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Protesters halt operations at some west US ports
Occupy protesters blocking gates at US West Coast ports, halt operations at some
By The Associated Press

OAKLAND, California (AP) ' Anti-Wall Street protesters blocked gates at some of the largest U.S. ports on the West Coast on Monday and caused partial shutdowns, saying if they cut off some of the country's busiest hubs, it would cut into corporate profits.

It wasn't immediately clear how much the shutdowns at some terminals at three ports in California, Washington state and Oregon would affect operations.

The "Wall Street on the waterfront" was perhaps the Occupy movement's most dramatic gesture since police raids in several cities sent most remaining protest camps scattering last month. Demonstrators began forming the camps around the U.S. about two months ago to protest what they call economic inequality between the richest 1 percent of Americans and the other 99 percent, whom they claim to represent.

Some of the port workers they meant to support weren't thrilled at the demonstrations.

"This is a joke. What are they protesting?" said Christian Vega, who sat in his truck carrying a load of recycled paper from Pittsburgh, part of a long line of rigs unable to drive into the port in Oakland, California. He said the delay was costing him $600.

"It only hurts me and the other drivers. We have jobs and families to support and feed. Most of them don't," Vega said.

The protesters said American ports have become "economic engines for the elite." They were most upset by giant West Coast port operator SSA Marine and grain exporter EGT, which they said epitomize big corporations. Goldman Sachs owns a major stake in SSA Marine, and the bank has been a repeated target of Occupy protesters since the movement began.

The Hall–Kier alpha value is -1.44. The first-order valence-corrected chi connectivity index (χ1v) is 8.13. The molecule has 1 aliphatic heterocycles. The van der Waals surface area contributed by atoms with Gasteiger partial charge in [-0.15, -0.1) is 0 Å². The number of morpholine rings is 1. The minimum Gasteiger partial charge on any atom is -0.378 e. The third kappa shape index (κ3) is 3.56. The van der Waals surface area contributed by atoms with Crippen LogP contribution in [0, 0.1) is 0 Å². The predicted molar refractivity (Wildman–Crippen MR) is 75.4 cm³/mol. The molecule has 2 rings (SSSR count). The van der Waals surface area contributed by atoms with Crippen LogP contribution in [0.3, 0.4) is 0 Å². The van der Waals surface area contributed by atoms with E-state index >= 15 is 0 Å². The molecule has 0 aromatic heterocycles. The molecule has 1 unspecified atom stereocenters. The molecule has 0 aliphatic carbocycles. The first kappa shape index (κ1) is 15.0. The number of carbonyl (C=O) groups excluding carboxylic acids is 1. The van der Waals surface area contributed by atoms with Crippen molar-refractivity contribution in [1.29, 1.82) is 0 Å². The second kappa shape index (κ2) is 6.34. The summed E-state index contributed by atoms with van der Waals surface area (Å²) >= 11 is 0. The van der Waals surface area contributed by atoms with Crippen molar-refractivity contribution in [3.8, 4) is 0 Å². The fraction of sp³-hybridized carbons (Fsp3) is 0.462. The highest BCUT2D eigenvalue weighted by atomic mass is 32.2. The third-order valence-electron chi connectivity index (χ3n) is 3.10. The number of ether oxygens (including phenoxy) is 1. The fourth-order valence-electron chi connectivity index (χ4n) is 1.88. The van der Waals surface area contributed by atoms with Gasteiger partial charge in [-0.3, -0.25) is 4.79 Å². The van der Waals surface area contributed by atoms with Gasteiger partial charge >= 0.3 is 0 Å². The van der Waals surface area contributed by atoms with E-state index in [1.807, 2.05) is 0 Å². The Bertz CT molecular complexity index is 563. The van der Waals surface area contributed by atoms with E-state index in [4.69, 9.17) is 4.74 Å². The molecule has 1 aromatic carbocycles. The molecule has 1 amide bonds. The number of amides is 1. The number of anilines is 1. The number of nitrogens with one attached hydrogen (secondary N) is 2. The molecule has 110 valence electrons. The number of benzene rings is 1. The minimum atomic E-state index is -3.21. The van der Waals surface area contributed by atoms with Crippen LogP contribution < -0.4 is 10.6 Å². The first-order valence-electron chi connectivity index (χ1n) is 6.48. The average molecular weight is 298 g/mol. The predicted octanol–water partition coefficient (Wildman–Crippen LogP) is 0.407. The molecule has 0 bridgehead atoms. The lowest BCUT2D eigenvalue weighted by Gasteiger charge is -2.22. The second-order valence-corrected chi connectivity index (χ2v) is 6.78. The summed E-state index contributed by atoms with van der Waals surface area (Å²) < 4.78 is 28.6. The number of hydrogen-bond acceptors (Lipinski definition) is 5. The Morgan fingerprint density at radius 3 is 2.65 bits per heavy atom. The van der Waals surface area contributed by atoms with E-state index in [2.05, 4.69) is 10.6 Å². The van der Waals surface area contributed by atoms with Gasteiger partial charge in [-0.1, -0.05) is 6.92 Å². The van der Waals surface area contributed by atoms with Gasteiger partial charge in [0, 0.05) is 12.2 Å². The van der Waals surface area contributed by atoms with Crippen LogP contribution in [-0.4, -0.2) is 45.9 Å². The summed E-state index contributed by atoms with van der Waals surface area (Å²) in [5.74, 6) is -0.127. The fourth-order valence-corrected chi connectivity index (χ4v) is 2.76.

The two port companies have also engaged in high-profile clashes with union workers lately. The Occupy protesters want to support the dock workers, but the union that represents them is distancing itself from Monday's marches.

In Oakland, shipping companies and the longshoremen's union agreed to send home about 150 workers, essentially halting operations at two terminals.

In Portland, Oregon, authorities closed two terminals after police arrested two people who were carrying weapons and said they were heading to the protest with hundreds of others. Occupy protesters also successfully shut down the port in November.

And in Longview, Washington, workers were sent home out of concerns for their "health and safety."

In Southern California, as many as 400 demonstrators gathered to march on the sprawling Port of Long Beach ' specifically, a dock facility owned by SSA Marine. At least one person was taken into custody.

Port spokesman John Pope said the protesters were in a parking lot and had not crossed into the private port area, so "there haven't been any disruptions to port operations at this point."

Occupy groups also planned blockades in Seattle and Tacoma, Washington. In Vancouver, Canada, about two dozen protesters set up brief blockades at entrances to the port, proclaiming solidarity with longshore employees.

Protesters hoped to draw thousands to stand in solidarity with longshoremen and port truckers they said are being exploited.

However, the president of the International Longshore and Warehouse Union, which represents many thousands of longshoremen up and down the West Coast, suggested in a letter to members that protesters were trying to co-opt the union's cause to advance their own agenda.

Shutdown supporters said they were not asking longshoremen to organize a work stoppage in violation of their contract but simply are asking them to exercise their free speech rights and stay off the job, in keeping with the union's historic tradition of activism.


Associated Press writers Doug Esser in Seattle and Rob Gillies in Toronto contributed to this report.

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